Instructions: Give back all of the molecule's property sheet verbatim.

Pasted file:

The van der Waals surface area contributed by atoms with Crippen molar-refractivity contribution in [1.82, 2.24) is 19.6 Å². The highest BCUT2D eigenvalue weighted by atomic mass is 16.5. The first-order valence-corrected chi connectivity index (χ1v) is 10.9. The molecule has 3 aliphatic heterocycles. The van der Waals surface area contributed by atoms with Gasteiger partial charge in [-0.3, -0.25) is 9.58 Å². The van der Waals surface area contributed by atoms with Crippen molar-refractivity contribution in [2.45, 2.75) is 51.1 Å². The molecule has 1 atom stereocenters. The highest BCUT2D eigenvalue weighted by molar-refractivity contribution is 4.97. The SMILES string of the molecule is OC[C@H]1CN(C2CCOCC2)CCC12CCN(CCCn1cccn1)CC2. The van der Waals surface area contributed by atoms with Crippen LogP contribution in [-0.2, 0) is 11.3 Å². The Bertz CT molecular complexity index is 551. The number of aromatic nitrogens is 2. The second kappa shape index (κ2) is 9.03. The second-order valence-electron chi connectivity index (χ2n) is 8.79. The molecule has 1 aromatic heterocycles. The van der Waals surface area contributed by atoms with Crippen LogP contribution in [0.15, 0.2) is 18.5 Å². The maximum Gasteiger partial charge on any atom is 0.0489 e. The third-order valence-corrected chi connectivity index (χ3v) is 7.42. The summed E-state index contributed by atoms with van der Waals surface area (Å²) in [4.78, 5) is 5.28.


The van der Waals surface area contributed by atoms with Crippen molar-refractivity contribution in [1.82, 2.24) is 19.6 Å². The highest BCUT2D eigenvalue weighted by atomic mass is 16.5. The first-order valence-corrected chi connectivity index (χ1v) is 10.9. The molecule has 3 aliphatic heterocycles. The van der Waals surface area contributed by atoms with Gasteiger partial charge in [-0.3, -0.25) is 9.58 Å². The van der Waals surface area contributed by atoms with Crippen molar-refractivity contribution in [2.45, 2.75) is 51.1 Å². The molecule has 1 atom stereocenters. The highest BCUT2D eigenvalue weighted by molar-refractivity contribution is 4.97. The SMILES string of the molecule is OC[C@H]1CN(C2CCOCC2)CCC12CCN(CCCn1cccn1)CC2. The van der Waals surface area contributed by atoms with Crippen LogP contribution in [-0.2, 0) is 11.3 Å². The Bertz CT molecular complexity index is 551. The number of aromatic nitrogens is 2. The second kappa shape index (κ2) is 9.03. The second-order valence-electron chi connectivity index (χ2n) is 8.79. The molecule has 1 aromatic heterocycles. The van der Waals surface area contributed by atoms with Crippen LogP contribution in [0.15, 0.2) is 18.5 Å². The maximum Gasteiger partial charge on any atom is 0.0489 e. The third-order valence-corrected chi connectivity index (χ3v) is 7.42. The summed E-state index contributed by atoms with van der Waals surface area (Å²) in [4.78, 5) is 5.28.